Greenpeace today released a new photographic evidence that shows the retreat of glaciers in Argentina, as a result of global warming. The picture shows the back of Ameghino Glacier, located in the "Los Glaciares" National Park in Santa Cruz province.

"What we can see is a significant shrinkage of almost 4 km, which coincides with the developments that have, in recent decades, almost all of the ice along the entire mountain range", said Juan Carlos Villalonga, Campaign Director of Greenpeace Argentina.

The Ameghino Glacier photo was taken in March 2010 by Greenpeace Argentina in a joint expedition with the Argentine Institute of Snow Research and Glaciology (IANIGLA), and enables the visual comparison with the photo taken from the same place in 1931, by priest Alberto De Agostini, which documented the Patagonian glaciers.

"The Ameghino, was one of the glaciers began to study some time ago IANIGLA; of 8 sectors were chosen Ameghino Glacier in Patagonia was one of them. And quickly, year after year, and compared with historical documents that we had at that time, we clearly saw a very marked retraction process", said Dr. Ricardo Villalba, director of IANIGLA.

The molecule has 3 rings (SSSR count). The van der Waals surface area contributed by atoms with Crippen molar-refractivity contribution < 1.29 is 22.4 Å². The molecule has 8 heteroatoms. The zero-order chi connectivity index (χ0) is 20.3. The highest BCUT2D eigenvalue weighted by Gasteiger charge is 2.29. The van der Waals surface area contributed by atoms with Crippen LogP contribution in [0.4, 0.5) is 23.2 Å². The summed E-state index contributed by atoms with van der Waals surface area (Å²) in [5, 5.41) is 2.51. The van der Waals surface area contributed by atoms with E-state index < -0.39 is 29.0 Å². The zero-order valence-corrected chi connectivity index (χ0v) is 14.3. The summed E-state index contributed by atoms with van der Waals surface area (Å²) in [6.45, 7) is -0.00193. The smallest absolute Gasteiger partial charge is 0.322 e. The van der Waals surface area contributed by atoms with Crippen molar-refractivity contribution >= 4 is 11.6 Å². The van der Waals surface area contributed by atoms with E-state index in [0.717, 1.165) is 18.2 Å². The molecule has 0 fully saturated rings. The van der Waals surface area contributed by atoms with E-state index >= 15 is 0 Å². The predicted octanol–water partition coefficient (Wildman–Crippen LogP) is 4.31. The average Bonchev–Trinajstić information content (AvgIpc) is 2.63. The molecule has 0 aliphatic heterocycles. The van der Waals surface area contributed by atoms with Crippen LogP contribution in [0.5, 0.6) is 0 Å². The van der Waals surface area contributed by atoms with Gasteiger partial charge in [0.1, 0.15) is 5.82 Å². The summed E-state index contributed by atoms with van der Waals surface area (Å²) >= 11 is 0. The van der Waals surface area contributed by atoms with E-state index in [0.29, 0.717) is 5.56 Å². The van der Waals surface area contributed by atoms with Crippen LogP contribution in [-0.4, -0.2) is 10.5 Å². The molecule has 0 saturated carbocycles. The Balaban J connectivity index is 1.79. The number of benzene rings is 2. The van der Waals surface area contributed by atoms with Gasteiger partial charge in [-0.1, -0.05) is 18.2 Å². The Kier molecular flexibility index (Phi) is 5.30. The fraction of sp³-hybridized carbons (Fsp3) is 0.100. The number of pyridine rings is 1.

"The obvious effect of global warming is the retreat of the ice masses around the planet, and obviously, our country and glaciers of South America are not alien to it. One regularly runs the Cordillera de los Andes, and is clearly seen that the shrinking process continues and in many cases has accelerated", said Villalba.

Ameghino Glacier belongs to the Southern Patagonian Icefield, which covers the southern mountain range over 350 kilometers. This field is off 13 large glaciers and 190 smaller glaciers. In the photographic comparison may be a reversal of the nearly 4 miles long, where there is a gap now facing not yet appeared in photographs taken in 1949.

Studies performed regularly on the Ameghino IANIGLA show a continuous shrinking process. Can be estimated from the original picture, in 1931, 2010, the total decline has been a little less than 4 km.

"These photographs can easily visualize and graphically how it is impacting on the masses of permanent ice rising temperatures. With the loss of ice lost fresh water reserves will become increasingly critical, for example, in the region of Cuyo", Villalonga concluded.